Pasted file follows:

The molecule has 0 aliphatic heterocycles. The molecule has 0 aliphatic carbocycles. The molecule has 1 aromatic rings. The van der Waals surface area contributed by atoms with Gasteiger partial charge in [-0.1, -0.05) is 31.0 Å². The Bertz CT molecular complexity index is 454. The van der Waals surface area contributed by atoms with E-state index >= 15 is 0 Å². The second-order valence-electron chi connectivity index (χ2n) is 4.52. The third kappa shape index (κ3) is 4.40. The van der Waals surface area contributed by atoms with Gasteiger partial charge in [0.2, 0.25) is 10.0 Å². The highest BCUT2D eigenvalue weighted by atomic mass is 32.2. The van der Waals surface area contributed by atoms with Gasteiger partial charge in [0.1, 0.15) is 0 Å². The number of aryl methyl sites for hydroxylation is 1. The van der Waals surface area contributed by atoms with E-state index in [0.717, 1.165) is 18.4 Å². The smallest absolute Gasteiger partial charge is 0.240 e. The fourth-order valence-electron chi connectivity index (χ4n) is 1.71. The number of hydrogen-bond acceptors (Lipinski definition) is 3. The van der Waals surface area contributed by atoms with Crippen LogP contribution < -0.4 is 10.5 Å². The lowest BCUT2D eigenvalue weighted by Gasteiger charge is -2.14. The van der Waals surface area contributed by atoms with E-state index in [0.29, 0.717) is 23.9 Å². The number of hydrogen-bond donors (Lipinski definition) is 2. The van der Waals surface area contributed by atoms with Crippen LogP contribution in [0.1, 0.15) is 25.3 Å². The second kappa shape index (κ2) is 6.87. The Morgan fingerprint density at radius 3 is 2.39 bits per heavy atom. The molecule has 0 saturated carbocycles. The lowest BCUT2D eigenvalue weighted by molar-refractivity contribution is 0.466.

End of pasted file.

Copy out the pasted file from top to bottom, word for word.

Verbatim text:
The molecule has 0 aliphatic heterocycles. The molecule has 0 aliphatic carbocycles. The molecule has 1 aromatic rings. The van der Waals surface area contributed by atoms with Gasteiger partial charge in [-0.1, -0.05) is 31.0 Å². The Bertz CT molecular complexity index is 454. The van der Waals surface area contributed by atoms with E-state index >= 15 is 0 Å². The second-order valence-electron chi connectivity index (χ2n) is 4.52. The third kappa shape index (κ3) is 4.40. The van der Waals surface area contributed by atoms with Gasteiger partial charge in [0.2, 0.25) is 10.0 Å². The highest BCUT2D eigenvalue weighted by atomic mass is 32.2. The van der Waals surface area contributed by atoms with Gasteiger partial charge in [0.1, 0.15) is 0 Å². The number of aryl methyl sites for hydroxylation is 1. The van der Waals surface area contributed by atoms with E-state index in [0.717, 1.165) is 18.4 Å². The smallest absolute Gasteiger partial charge is 0.240 e. The fourth-order valence-electron chi connectivity index (χ4n) is 1.71. The number of hydrogen-bond acceptors (Lipinski definition) is 3. The van der Waals surface area contributed by atoms with Crippen LogP contribution < -0.4 is 10.5 Å². The lowest BCUT2D eigenvalue weighted by Gasteiger charge is -2.14. The van der Waals surface area contributed by atoms with E-state index in [0.29, 0.717) is 23.9 Å². The number of hydrogen-bond donors (Lipinski definition) is 2. The van der Waals surface area contributed by atoms with Crippen LogP contribution in [0.1, 0.15) is 25.3 Å². The second kappa shape index (κ2) is 6.87. The Morgan fingerprint density at radius 3 is 2.39 bits per heavy atom. The molecule has 0 saturated carbocycles. The lowest BCUT2D eigenvalue weighted by molar-refractivity contribution is 0.466.